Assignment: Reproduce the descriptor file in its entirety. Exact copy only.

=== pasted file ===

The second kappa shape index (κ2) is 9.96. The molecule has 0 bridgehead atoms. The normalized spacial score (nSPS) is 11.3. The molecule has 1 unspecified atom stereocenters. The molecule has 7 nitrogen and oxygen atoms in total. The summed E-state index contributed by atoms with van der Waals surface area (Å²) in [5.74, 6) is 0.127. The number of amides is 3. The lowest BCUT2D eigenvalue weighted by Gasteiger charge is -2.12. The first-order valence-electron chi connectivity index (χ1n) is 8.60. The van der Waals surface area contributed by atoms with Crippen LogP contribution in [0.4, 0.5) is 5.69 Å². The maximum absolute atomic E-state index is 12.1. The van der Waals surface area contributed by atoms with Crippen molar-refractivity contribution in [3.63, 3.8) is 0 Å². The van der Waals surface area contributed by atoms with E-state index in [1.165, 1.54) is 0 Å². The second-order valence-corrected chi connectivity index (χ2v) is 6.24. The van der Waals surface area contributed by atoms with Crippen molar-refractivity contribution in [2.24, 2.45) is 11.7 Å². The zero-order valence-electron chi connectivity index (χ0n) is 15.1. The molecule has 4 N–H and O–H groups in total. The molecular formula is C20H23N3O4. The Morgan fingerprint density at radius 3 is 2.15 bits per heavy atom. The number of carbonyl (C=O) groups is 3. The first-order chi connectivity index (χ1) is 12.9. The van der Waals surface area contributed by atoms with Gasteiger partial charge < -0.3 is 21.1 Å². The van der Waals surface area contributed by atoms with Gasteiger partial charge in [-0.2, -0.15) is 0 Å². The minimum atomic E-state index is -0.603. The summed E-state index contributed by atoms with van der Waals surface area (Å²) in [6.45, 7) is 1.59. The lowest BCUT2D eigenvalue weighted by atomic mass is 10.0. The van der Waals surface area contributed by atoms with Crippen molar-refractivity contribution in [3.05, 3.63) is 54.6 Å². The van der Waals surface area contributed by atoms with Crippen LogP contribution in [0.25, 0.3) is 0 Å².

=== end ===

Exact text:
The second kappa shape index (κ2) is 9.96. The molecule has 0 bridgehead atoms. The normalized spacial score (nSPS) is 11.3. The molecule has 1 unspecified atom stereocenters. The molecule has 7 nitrogen and oxygen atoms in total. The summed E-state index contributed by atoms with van der Waals surface area (Å²) in [5.74, 6) is 0.127. The number of amides is 3. The lowest BCUT2D eigenvalue weighted by Gasteiger charge is -2.12. The first-order valence-electron chi connectivity index (χ1n) is 8.60. The van der Waals surface area contributed by atoms with Crippen LogP contribution in [0.4, 0.5) is 5.69 Å². The maximum absolute atomic E-state index is 12.1. The van der Waals surface area contributed by atoms with Crippen molar-refractivity contribution in [3.63, 3.8) is 0 Å². The van der Waals surface area contributed by atoms with E-state index in [1.165, 1.54) is 0 Å². The second-order valence-corrected chi connectivity index (χ2v) is 6.24. The van der Waals surface area contributed by atoms with Crippen molar-refractivity contribution in [2.24, 2.45) is 11.7 Å². The zero-order valence-electron chi connectivity index (χ0n) is 15.1. The molecule has 4 N–H and O–H groups in total. The molecular formula is C20H23N3O4. The Morgan fingerprint density at radius 3 is 2.15 bits per heavy atom. The number of carbonyl (C=O) groups is 3. The first-order chi connectivity index (χ1) is 12.9. The van der Waals surface area contributed by atoms with Gasteiger partial charge < -0.3 is 21.1 Å². The van der Waals surface area contributed by atoms with Gasteiger partial charge in [-0.2, -0.15) is 0 Å². The minimum atomic E-state index is -0.603. The summed E-state index contributed by atoms with van der Waals surface area (Å²) in [6.45, 7) is 1.59. The lowest BCUT2D eigenvalue weighted by atomic mass is 10.0. The van der Waals surface area contributed by atoms with Crippen molar-refractivity contribution in [3.05, 3.63) is 54.6 Å². The van der Waals surface area contributed by atoms with Crippen LogP contribution in [0.25, 0.3) is 0 Å².